Department of Education Secretary Betsy DeVos has appointed as the acting head of the department's Office for Civil Rights a woman who once complained of discrimination for being white. The appointment has civil rights advocates leery of the choice.
Attorney Candice Jackson, who was announced as the deputy assistant secretary in the Office for Civil Rights on Wednesday, spoke out about being discriminated against for being white as a college student, according to a report by ProPublica.
During her time at Stanford University in the mid-1990s, Jackson "gravitated towards a section of the class that provided students with extra help on challenging problems." After finding out it was for minority students, according to ProPublica, she wrote in the Stanford Review, "I am especially disappointed that the University encourages these and other discriminatory programs."
She added, "We need to allow each person to define his or her own achievements instead of assuming competence or incompetence based on race."
Jackson also penned an op-ed blasting affirmative action saying it "promotes racial discrimination," according to to the report.
"As with most liberal solutions to a problem, giving special assistance to minority students is a band-aid solution to a deep problem," she wrote. "No one, least of all the minority student, is well served by receiving special treatment based on race or ethnicity."
Jackson also has written extensively in favor of an economist, Murray N. Rothbard, who called the Civil Rights Act of 1964 "monstrous" and "the source of all the rest of the ills," as well as denounced compulsory education, according to the report.
The revelations have drawn concern from civil rights advocates who feel Jackson's ideas on race may be at odds with the office's mission of ensuring "vigorous enforcement of civil rights" and serves "student populations facing discrimination and the advocates and institutions promoting systemic solutions to civil rights problems."
"It's not someone I would want to see in this position," said Theodore Shaw, director of the Center for Civil Rights at the University of North Carolina School of Law. "We have good reason to be deeply worried about the enforcement of civil rights at the Department of Education," he said, adding that Jackson's background doesn't indicate any strong experience in civil rights or education issues.
Jackson and the Department of Education did not return NBC News' requests for comment.
However, Jackson did say on her personal website that she was "honored by the opportunity to serve our nation's students and schools."
Liliana Garces, co-director of the Center for Education and Civil Rights at Pennsylvania State University, expressed concern. "I am deeply troubled that someone who has held an idea of reverse discrimination will be holding this role," she said.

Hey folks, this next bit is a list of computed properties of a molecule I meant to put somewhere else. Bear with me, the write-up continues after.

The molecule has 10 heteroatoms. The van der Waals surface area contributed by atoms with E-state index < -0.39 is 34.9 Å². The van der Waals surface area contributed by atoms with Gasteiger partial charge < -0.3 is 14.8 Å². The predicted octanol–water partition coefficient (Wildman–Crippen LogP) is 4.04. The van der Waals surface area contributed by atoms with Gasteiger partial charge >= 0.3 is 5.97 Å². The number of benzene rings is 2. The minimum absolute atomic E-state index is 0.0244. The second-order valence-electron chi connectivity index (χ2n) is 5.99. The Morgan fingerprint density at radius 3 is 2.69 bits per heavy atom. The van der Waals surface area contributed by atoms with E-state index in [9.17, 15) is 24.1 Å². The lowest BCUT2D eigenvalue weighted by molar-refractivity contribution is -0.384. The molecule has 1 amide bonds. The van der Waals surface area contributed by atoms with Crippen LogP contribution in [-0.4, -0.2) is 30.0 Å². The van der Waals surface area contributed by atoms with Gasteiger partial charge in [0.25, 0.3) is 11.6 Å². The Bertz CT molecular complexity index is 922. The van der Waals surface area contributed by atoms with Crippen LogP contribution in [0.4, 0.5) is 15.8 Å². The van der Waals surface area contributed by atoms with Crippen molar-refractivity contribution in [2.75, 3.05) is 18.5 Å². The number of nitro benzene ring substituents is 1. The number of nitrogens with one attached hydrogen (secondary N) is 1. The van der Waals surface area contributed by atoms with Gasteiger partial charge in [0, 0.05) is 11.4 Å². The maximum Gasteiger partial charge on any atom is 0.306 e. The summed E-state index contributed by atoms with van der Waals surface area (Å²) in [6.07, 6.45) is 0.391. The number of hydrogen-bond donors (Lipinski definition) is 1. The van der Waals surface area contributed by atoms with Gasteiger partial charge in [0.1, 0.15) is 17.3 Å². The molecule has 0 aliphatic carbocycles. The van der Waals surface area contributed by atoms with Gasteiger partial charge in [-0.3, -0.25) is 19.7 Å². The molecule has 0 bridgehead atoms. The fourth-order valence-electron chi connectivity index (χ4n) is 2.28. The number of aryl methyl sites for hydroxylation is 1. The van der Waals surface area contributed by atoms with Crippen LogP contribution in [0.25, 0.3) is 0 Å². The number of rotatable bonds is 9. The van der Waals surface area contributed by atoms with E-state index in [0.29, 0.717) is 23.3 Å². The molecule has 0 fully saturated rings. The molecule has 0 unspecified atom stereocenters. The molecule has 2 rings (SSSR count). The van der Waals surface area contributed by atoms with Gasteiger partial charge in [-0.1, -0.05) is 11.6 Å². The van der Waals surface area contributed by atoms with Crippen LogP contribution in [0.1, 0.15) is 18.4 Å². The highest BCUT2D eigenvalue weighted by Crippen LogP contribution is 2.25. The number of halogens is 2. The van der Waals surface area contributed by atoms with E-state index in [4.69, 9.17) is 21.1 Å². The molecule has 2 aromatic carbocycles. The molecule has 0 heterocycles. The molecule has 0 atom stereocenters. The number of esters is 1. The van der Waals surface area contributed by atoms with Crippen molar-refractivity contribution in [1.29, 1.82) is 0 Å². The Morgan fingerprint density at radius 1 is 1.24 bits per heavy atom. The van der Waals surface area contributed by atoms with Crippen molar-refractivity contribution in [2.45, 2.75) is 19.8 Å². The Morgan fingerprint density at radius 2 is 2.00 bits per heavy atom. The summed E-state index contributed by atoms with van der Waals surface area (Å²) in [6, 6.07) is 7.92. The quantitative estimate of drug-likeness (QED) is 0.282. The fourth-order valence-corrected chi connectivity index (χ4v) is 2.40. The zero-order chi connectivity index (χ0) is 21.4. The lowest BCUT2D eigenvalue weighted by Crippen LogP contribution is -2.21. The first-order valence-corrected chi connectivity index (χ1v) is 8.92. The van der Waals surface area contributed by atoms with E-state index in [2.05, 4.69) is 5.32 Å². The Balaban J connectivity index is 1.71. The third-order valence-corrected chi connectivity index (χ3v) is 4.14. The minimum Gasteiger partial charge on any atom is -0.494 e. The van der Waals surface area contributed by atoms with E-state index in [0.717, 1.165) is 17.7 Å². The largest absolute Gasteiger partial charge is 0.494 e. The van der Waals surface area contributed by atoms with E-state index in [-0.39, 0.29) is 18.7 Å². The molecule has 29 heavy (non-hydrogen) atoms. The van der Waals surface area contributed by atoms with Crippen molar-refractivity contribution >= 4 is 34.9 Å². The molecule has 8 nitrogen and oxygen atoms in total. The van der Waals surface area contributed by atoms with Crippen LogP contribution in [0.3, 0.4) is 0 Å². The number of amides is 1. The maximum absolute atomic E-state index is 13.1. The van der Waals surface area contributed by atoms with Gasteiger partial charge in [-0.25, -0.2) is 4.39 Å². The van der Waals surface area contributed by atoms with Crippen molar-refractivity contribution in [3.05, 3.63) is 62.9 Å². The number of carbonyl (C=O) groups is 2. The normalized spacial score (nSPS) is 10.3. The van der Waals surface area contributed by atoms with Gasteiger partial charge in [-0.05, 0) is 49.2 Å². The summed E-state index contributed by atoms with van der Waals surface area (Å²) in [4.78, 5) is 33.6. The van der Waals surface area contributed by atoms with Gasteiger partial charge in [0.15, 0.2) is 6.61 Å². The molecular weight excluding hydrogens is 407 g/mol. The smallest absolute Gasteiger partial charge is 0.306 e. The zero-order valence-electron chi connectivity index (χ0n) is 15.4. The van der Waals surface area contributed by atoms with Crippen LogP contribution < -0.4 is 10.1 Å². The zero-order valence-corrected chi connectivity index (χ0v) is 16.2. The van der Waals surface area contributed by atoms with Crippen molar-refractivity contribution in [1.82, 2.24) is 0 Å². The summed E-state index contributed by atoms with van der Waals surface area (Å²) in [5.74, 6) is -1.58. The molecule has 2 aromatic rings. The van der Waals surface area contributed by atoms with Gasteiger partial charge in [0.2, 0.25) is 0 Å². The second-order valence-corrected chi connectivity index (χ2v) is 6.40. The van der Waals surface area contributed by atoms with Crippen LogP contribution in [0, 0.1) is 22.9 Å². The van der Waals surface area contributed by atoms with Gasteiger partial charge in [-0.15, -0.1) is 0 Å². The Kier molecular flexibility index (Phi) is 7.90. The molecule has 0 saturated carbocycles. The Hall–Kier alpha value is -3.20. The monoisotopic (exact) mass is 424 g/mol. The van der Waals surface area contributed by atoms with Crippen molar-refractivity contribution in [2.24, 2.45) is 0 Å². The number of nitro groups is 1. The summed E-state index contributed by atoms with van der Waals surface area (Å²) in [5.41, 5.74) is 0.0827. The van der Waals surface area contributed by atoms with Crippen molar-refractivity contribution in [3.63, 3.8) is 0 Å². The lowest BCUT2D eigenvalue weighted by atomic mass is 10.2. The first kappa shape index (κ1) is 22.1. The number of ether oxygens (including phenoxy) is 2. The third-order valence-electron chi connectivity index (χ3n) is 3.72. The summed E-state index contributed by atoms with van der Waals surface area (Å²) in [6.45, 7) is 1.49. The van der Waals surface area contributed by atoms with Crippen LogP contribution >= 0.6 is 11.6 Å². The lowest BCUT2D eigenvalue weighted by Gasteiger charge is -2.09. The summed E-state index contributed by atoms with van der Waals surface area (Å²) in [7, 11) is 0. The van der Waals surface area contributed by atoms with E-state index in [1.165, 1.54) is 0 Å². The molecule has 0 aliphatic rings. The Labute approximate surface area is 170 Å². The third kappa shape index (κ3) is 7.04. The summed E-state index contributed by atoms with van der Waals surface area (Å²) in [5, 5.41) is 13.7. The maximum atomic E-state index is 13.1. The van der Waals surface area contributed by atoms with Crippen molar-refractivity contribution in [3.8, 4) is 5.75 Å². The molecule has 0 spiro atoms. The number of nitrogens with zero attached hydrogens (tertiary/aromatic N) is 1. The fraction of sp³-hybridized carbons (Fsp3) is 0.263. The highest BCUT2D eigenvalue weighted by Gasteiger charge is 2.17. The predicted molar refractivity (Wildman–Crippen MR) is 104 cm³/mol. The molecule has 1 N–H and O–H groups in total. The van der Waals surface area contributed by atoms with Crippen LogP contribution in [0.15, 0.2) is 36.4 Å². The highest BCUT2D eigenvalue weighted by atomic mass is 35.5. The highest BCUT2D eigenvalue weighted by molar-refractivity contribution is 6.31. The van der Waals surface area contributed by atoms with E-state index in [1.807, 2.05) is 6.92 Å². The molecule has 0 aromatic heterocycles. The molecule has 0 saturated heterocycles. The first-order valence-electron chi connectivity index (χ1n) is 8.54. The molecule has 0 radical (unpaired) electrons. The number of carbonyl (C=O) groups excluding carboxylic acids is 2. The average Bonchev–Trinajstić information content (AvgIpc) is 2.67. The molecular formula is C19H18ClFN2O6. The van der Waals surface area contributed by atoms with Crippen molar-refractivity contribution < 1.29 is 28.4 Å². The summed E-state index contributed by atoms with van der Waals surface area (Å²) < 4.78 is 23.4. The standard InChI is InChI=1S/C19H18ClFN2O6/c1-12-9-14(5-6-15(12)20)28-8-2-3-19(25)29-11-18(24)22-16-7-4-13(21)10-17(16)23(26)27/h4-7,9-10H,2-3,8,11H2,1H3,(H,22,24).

"The idea of reverse racism equates being conscious of race with racial discrimination," Garces added. "Statements about reverse discrimination reflect a particular ideology that is detrimental to how we go about addressing racial inequality."
In this case, the federal government has a huge role in "protecting students from discrimination on the basis of race, disability, sex, and so on," said Jon Valant, a fellow at the Brown Center for Education Policy at the Brookings Institution. "What we should want from Office of Civil Rights leaders is sincere concern, sympathy, awareness about the real issues facing students, along with some thoughtfulness about the complexity of those issues."
ACLU Legislative Representative Ian Thompson noted in a statement to NBC News that "We have been disturbed by this administration's demonstrated disregard for civil rights. Regardless of who heads the Office for Civil Rights, we are committed to making sure it does the job that the law requires: protecting students from discrimination."
Jackson's experience is billed on her LinkedIn page as being in "litigation, business organization, entertainment, employment, and other matters."
DeVos, who appointed her, faced scrutiny for not having any relevant experience in education prior to taking the top spot at the Department of Education.
Jackson is most notable for her staunch opposition to Hillary Clinton, even founding the organization Their Lives Foundation based on "victims of those who abuse power, especially when that abuser is another woman" — specifically citing Hillary Clinton.
She also authored the book "Their Lives: The Women Targeted by the Clinton Machine" in 2005. It details the lives of eight women who say they were romantically linked to Bill Clinton and the harassment and threats they received as a result.
"The Office of Civil Rights has been in the crosshairs for Republicans for some time since many Republicans see it as a prime example of executive overreach from the Obama administration, so some scaling back of OCR's activities became inevitable when Trump was elected," said Valant. "I definitely don't think this move changes that."